William Burroughs and the strange demise of London’s first espresso bar

In 1953, a momentous event occurred in Soho. London’s first proper coffee shop – one equipped with a Gaggia coffee machine – opened at 29 Frith Street. This was a place where teenagers too young for pubs could come and gather, and it is said by some that the introduction of this coffee bar prompted the youth culture explosion that soon changed social life in Britain forever.

Inside the Moka Bar

The Moka was an instant success, selling over a thousand cups of coffee a day. The author John Sutherland recalls, ‘the Gaggia machine, a great burbling, wheezing, spluttering monster, would grudgingly excrete some bitter caffeinated essence.  It would be swamped with steamed-milk foam and dusted with chocolate to form its ‘cappuccino’ hood… Glass cups and brown sugar (lots of it) were de rigueur.  Frankly, 50s espresso was no taste thrill.  But it felt smart as hell.’

By 1972, coffee bars where everywhere and the teenage revolution was firmly established. At this time, the author of ‘Naked Lunch’, former junkie and all-round Beat legend William S Burroughs was living in London, quietly going about his business in St James’s. He lived in Dalmeny Court, Duke Street, and loved the plush gentlemen’s shops of the area, not to mention the ‘Dilly Boys‘, young make prostitutes who hustled for clients outside the Regent Palace Hotel.

Although Burroughs was fond of the finer things in life – he got his shoes from John Lobb, hat from Locke’s and bought most of his food in Fortnum and Mason’s – he did at some point stumble into the Moka Bar, and was not impressed by what he found.

Burroughs and friend Brion Gysin in London

Burroughs at this time was getting sick of London – sick of the licensing laws, sick of the crap food and small drinks, sick of the weather, the terrible service and sexual hypocrisy. He was also sick of the Moka, which he believed responsible for an ‘outrageous and unprovoked discourtesy and poisonous cheesecake’.

The Church of Scientology, Fitzroy Street

Burroughs decided to mount a sound-and-image attack. He had previously launched one of these against the Church of Scientology, of which he had been a member, turning up at their headquarters at 37 Fitzroy Street every day, taking photographs and making sound recordings. He believed that ‘as soon as you start recording a situation and playing them back on the street, you are creating a new reality’ and that repeated exposure to such an attack would lead to ‘accidents, fires and removals’. After a few weeks, the Scientologists did indeed move, round the corner to 68 Tottenham Court Road.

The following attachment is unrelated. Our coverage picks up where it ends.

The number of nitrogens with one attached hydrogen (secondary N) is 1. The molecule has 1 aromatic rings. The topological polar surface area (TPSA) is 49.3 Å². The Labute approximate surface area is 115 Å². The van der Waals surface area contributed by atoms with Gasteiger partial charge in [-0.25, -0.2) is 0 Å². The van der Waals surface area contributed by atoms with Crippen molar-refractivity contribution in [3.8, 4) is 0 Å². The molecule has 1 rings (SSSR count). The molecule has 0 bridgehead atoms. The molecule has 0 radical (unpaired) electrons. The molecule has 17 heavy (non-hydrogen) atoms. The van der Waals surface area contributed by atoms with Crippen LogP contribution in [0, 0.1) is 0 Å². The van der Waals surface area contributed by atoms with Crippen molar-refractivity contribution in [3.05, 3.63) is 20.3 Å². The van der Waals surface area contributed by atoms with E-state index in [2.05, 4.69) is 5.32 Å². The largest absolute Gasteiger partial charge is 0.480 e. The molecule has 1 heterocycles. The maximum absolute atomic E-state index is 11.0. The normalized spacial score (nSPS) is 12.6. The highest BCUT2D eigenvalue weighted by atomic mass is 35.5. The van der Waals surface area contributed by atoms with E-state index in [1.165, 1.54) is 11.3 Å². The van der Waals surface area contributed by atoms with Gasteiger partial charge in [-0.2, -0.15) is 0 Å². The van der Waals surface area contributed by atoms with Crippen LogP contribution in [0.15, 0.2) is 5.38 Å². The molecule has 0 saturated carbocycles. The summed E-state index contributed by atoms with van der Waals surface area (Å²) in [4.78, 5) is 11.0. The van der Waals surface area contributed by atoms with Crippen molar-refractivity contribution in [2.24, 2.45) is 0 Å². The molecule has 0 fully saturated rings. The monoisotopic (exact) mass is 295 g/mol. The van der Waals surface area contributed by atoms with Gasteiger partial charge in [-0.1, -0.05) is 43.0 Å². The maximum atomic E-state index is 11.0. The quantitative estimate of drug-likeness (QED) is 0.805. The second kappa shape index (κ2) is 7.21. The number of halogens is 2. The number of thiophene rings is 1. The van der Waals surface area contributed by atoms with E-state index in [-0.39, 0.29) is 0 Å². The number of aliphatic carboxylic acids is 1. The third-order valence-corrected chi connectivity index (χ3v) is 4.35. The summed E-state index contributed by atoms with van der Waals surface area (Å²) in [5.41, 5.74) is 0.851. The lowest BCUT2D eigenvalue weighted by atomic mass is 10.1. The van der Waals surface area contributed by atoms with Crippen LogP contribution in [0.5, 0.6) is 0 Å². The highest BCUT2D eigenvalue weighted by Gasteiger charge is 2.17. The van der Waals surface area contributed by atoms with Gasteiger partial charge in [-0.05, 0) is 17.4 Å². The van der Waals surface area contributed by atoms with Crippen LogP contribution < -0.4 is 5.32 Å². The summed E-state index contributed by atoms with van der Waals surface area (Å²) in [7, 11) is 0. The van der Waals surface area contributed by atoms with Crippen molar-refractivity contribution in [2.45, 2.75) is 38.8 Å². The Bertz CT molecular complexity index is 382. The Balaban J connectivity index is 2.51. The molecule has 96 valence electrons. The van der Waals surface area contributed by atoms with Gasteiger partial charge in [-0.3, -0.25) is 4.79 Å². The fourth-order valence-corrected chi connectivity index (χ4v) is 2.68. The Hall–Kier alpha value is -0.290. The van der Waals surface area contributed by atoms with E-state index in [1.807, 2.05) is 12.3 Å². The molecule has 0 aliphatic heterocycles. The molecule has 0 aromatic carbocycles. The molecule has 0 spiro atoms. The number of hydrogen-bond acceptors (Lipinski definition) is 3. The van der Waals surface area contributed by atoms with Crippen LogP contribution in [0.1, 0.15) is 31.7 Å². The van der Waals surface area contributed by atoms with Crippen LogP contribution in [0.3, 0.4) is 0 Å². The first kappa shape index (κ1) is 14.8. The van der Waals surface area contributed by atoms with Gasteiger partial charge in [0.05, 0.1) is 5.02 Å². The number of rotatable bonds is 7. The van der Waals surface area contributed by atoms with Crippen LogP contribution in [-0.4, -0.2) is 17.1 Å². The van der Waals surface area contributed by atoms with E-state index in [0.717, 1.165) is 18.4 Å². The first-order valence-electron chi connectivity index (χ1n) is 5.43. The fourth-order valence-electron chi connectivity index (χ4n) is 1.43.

Photo taken by Burroughs during the operation

On August 3, 1972, Burroughs turned his attention to the Moka. He would stand outside every day taking photos and making recordings by tape, and then return the next day to play the previous days recordings. Burroughs was convinced he was winning. ‘They are seething in there,’ he said. ‘I have them and they know it.’

On October 30, 1972, the Moka Bar closed.

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13 responses to “William Burroughs and the strange demise of London’s first espresso bar

  1. I might give this a go myself. Though I imagine these days one might receive an ASBO, or a punch in the eye.

  2. Do you think this would work with Starbucks?

  3. Who’d have thought that something as simple as an eccentric junkie hanging around taking endless photographs and playing inexplicable tape recordings every day for three months could close down a coffee bar?

  4. Calling partisans of all nations — Shift linguals — Cut word lines — Vibrate tourists — Free doorways — Photo falling — Word falling — Break through in Grey Room — Towers, Open Fire!

  5. This post is scant on details. Burroughs elaborates in his writings that he would make the recordings, them home and edit them by interjecting what he called “trouble noise” – sirens, people shouting, weeping etc. He would then return to the scene and play these recordings at a level barely audible to passers-by, to ensure they blended in to the surrounding street noise. This created an imperceptible feeling of unease for the listener, aware that something was wrong but unable to say what. Much like aversion therapy, patrons and locals associated the Moka with these feelings and stayed away. Business dropped as a result.

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